But there is a difference as you rightly pointed out. I don't propose to correct the forecast based on the "historical reliability and accuracy of forecasts". Flyvbjerg's perspective seems to be that if we forecasted a project to finish in 12 months but actually the project finished in 14 months next time we should adjust upwards because our last forecast is considered unreliable.
My perspective is that forecasts are unreliable by definition. The forecast is just the higher-level plan. How we execute and manage the project is more important than the high-level plan. As I put it in the article "The short-term details, like the scheduling, are done based on the immediate needs and capabilities – and we create these schedules upon the execution of the high-level plan. When executing the high-level plan we have to keep focus on the project intent but we can never be certain which paths will offer the best chances of realizing it. We exploit uncertainty by making a series of small choices which open up further options then observe the effects of our actions and exploit unexpected successes."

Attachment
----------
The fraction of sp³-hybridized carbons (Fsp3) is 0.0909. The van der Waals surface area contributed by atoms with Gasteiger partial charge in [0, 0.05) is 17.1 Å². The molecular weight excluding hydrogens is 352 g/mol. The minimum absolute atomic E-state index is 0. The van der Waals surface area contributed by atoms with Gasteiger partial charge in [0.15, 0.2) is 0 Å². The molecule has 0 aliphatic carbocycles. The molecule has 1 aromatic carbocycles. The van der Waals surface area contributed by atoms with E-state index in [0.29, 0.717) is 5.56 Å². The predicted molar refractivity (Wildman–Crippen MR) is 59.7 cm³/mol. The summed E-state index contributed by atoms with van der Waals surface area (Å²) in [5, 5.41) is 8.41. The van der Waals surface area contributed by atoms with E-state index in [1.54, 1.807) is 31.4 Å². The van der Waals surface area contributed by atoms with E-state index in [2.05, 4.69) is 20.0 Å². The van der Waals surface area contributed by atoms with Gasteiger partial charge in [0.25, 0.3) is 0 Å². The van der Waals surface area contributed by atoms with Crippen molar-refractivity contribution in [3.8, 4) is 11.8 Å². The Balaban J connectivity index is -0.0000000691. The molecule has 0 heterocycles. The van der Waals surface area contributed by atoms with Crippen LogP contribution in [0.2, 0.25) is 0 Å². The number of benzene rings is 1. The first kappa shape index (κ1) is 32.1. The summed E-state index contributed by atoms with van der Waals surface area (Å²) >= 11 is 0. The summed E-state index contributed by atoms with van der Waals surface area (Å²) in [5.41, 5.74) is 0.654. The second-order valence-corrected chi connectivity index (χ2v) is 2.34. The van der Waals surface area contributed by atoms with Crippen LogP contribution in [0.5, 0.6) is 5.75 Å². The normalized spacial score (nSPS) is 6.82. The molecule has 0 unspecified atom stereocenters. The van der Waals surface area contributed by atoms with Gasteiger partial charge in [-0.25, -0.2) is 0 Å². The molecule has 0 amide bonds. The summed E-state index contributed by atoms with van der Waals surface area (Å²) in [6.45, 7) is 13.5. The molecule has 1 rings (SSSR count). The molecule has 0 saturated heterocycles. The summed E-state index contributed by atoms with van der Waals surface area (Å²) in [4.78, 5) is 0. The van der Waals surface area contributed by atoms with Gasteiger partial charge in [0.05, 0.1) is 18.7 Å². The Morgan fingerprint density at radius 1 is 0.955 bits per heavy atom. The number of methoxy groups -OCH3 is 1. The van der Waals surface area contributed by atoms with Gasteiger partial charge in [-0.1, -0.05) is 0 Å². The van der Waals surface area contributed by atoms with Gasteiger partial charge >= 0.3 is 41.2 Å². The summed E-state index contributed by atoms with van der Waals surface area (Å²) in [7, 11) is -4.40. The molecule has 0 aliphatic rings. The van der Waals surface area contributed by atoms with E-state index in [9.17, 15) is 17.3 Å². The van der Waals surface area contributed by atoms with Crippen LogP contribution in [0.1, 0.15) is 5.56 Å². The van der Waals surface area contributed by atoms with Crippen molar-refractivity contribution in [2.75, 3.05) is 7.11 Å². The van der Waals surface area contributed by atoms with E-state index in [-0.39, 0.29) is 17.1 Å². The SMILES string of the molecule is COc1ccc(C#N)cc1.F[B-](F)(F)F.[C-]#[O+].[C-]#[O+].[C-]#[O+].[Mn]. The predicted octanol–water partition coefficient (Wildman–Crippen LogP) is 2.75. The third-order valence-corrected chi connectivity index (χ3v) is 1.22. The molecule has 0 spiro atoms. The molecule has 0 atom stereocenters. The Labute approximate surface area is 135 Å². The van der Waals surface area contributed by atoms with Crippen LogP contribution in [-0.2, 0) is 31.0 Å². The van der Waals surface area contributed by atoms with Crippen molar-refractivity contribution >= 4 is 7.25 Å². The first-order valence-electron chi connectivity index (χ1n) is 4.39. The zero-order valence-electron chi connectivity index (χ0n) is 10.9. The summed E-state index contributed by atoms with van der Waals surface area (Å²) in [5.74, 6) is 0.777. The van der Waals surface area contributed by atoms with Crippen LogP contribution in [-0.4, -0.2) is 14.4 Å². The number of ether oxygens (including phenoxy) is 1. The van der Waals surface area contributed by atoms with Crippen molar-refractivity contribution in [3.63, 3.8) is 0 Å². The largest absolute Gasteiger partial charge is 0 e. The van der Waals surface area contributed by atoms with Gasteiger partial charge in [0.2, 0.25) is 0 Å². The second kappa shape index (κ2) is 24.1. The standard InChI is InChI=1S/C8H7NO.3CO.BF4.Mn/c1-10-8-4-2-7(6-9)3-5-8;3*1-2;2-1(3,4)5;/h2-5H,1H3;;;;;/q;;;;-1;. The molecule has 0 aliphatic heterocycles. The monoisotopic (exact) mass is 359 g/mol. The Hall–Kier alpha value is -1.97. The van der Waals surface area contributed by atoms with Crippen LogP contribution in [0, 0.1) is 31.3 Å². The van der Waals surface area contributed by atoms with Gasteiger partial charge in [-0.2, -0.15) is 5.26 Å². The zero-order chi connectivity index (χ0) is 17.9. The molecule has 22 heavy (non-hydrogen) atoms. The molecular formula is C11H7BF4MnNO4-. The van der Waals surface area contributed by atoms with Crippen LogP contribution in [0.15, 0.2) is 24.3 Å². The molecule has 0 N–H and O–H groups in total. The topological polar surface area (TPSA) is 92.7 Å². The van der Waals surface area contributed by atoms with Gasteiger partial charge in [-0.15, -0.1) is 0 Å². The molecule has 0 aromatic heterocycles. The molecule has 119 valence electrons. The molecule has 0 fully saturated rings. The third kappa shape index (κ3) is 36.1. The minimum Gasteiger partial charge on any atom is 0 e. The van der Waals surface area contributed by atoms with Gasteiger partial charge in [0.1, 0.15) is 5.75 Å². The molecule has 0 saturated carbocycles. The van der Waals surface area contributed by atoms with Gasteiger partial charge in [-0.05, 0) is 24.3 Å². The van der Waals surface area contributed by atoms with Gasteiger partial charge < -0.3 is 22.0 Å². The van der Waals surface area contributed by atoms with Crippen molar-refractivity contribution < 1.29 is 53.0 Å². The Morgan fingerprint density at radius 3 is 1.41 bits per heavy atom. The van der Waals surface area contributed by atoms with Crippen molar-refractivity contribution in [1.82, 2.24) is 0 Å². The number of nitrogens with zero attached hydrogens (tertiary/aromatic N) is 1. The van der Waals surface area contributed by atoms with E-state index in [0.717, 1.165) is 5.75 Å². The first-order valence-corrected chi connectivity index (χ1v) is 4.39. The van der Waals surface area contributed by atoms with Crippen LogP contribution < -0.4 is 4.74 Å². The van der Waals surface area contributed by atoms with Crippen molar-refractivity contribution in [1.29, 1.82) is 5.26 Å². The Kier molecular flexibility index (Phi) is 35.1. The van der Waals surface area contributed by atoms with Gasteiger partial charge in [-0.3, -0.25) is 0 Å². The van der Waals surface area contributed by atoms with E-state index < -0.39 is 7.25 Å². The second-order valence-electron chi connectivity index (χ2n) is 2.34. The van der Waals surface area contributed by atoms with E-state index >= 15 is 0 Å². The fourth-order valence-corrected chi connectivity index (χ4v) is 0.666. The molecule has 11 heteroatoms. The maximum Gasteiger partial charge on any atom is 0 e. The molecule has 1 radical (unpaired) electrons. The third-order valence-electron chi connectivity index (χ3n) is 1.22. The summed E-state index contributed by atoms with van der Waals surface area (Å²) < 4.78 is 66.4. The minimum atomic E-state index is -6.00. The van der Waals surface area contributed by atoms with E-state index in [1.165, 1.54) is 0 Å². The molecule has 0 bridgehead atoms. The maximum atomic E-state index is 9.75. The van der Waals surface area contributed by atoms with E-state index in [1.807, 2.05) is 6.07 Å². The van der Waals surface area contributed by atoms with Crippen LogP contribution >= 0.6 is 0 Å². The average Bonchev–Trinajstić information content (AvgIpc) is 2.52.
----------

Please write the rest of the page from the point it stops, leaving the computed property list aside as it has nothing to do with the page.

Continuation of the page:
The execution is very well covered in the best Agile and Lean books. I personally prefer to use Kanban Method for the execution and management of a project. I also use buffer management as I present here www.slideshare.net/dimiterbak/project-planning-... on slides 24, 25,26,27, 28. And here is the text behind the slides www.scribd.com/doc/63782778/Little-Law
The probabilistic forecasting approach I present in my article is just a tool, nothing more. People should use this "outside view" tool along with other tools that use "inside view".